Passive Mistreatment In The Workplace

Jennifer Berdahl on passive mistreatment in the work place

Published: Jun 20, 2011 06:09:00 AM IST
Updated: Jul 18, 2011 05:44:21 PM IST
Jennifer Berdahl is an associate professor of Organizational Behaviour at the Rotman School of Management
Jennifer Berdahl is an associate professor of Organizational Behaviour at the Rotman School of Management

Visible forms of mistreatment in the workplace – such as bullying or abusive supervision – are pretty hard to miss; but you have found that a more subtle form of mistreatment has an even greater impact. What is it?
My colleagues and I have used the broad term ‘ostracism’, but it’s really a constellation of a variety of passive and indirect behaviours. Whereas aggressive forms of mistreatment involve taking action against someone, passive forms of mistreatment involve not taking action against someone. This might include not speaking to them, not helping them or not offering them information that they need to do their job effectively. It can also include talking behind someone’s back, excluding people from decision-making or going out to lunch with a group and purposely not inviting someone.

Notice that none of these behaviours involve actions directed towards the targeted person; they might not even be obvious to the person who is the subject of the behaviour. It’s a passive form of sabotage. Recently I was an expert witness for a case at a university’s Engineering Department. A female professor was being evaluated for her ability to demonstrate and teach how to use a particular piece of machinery, and unbeknownst to her, a senior male colleague of hers had gone into the room before she got there and unplugged the machine. At first, she couldn’t figure out why it wasn’t working; she fumbled around and of course, this made her look incompetent. This sort of thing can drive the victim crazy, because they can’t prove anything; they can’t even talk about it without appearing
somewhat paranoid or neurotic.

We see lots of this bad behaviour in our schools, where steps are being taken to address it; but in the workplace, we’re all supposed to be grownups, so it’s much harder to confront or address.

You have studied the impact of passive mistreatment on employees. What were your key findings?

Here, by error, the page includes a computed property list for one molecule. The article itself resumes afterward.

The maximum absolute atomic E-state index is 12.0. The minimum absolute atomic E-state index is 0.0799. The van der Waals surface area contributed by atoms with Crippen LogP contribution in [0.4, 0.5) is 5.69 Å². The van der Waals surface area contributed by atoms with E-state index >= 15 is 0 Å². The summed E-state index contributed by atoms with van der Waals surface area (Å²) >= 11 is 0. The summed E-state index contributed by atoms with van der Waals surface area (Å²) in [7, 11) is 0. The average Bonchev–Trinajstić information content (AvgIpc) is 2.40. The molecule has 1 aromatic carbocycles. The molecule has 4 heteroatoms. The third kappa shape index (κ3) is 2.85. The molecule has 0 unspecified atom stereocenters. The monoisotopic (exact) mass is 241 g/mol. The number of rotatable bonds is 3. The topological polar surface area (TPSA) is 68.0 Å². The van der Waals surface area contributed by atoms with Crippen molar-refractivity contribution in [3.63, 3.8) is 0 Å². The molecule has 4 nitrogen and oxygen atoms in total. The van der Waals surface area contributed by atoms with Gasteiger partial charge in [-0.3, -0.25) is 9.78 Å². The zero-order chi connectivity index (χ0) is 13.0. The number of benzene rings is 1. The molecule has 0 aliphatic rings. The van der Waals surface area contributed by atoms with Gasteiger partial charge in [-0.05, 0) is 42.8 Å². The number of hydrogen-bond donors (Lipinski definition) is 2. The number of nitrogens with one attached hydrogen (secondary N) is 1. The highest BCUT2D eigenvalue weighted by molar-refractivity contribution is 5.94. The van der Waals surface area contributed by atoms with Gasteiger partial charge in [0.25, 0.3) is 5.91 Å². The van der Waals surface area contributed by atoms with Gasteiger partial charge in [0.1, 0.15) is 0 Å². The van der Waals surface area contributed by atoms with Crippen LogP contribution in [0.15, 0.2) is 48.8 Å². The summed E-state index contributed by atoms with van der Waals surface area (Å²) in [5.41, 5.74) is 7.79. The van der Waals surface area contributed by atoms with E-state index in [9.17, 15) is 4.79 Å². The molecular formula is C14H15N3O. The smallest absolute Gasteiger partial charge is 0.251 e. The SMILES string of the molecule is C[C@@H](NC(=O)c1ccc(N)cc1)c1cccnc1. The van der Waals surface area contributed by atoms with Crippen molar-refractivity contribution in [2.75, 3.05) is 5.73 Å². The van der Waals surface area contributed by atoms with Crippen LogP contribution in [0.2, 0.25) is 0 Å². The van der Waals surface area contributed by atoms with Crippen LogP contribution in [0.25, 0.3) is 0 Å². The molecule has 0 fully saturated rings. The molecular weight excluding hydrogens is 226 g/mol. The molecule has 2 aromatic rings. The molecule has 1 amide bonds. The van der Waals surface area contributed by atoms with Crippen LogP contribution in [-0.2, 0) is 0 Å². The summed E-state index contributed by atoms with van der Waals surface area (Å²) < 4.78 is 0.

Our major finding was that these indirect forms of mistreatment are actually more harmful to the victim than overt forms of aggression. This really surprised us. In our first study, everybody pretty much agreed that it is more socially acceptable to ostracize  someone than to be aggressive, and that it’s less harmful  overall. These two things seemed to go hand in hand: thinking  that it’s okay to do it and that it’s not really hurting anyone  serves to encourage the behaviour. As a result, if you don’t like  somebody or you’ve got an issue with them, that’s what you’re  likely to do. But we also found that the people who were ostracized  experienced significantly higher levels of depression and  other negative physical effects – trouble sleeping, headaches,  heart problems, you name it. They also experienced more negative  workplace outcomes: attitudes about their jobs, intentions  to quit and commitment to the organization were impacted to  a greater extent by exclusion than by direct aggression.

What can managers do to address this issue?

It’s very tricky, because social behaviour is seen as involving free  choice. You can’t force someone to like a particular person. But  that same logic was applied to sexual harassment in the workplace  when it was first identified. People said, ‘This is a personal  issue,’ or ‘It’s just a matter of sexual interest; there’s nothing we  can do to regulate it’. The realm of subtle behaviour is similarly  harmful – in fact, a recent study showed that it is even more  harmful to the target than sexual harassment, because the victims  can’t do anything about it. There is really no recourse for  you if someone is refusing to speak to you, even though it should  be seen as just as aggressive as if they were yelling at you. One  very contestable area is the realm of ‘drinks after work’ and softball  teams and the like: what do we do about all of these informal  areas in which employees bond, exchange important information  and socially network on the job? These gatherings have real  career – and also mental health – repercussions for people.  

You recently studied whether the negative side of sexual behaviour in the workplace has been exaggerated. What were your key findings? 
Sexual behaviour in the workplace has always been viewed as  inherently negative, but recently, a few scholars have proposed  that, maybe it isn’t all negative – maybe some of this behaviour  leads to social bonding or releases stress. My colleagues and I  decided to look into this.

We basically divorced the evaluation  of the behaviour from the measure of it and just focused on asking,  ‘Has anybody told a sexual joke in your office recently? Has  anybody given you sexual attention?’ Then we asked people,  ‘Did you enjoy it or not?’ What we found is that this type of  behaviour is pretty common, and that some people do enjoy it  – although not many women enjoyed it and surprisingly few  men did. However, we failed to find any work-related benefits to  it: it didn’t improve people’s job satisfaction, their commitment  to the organization or their overall happiness.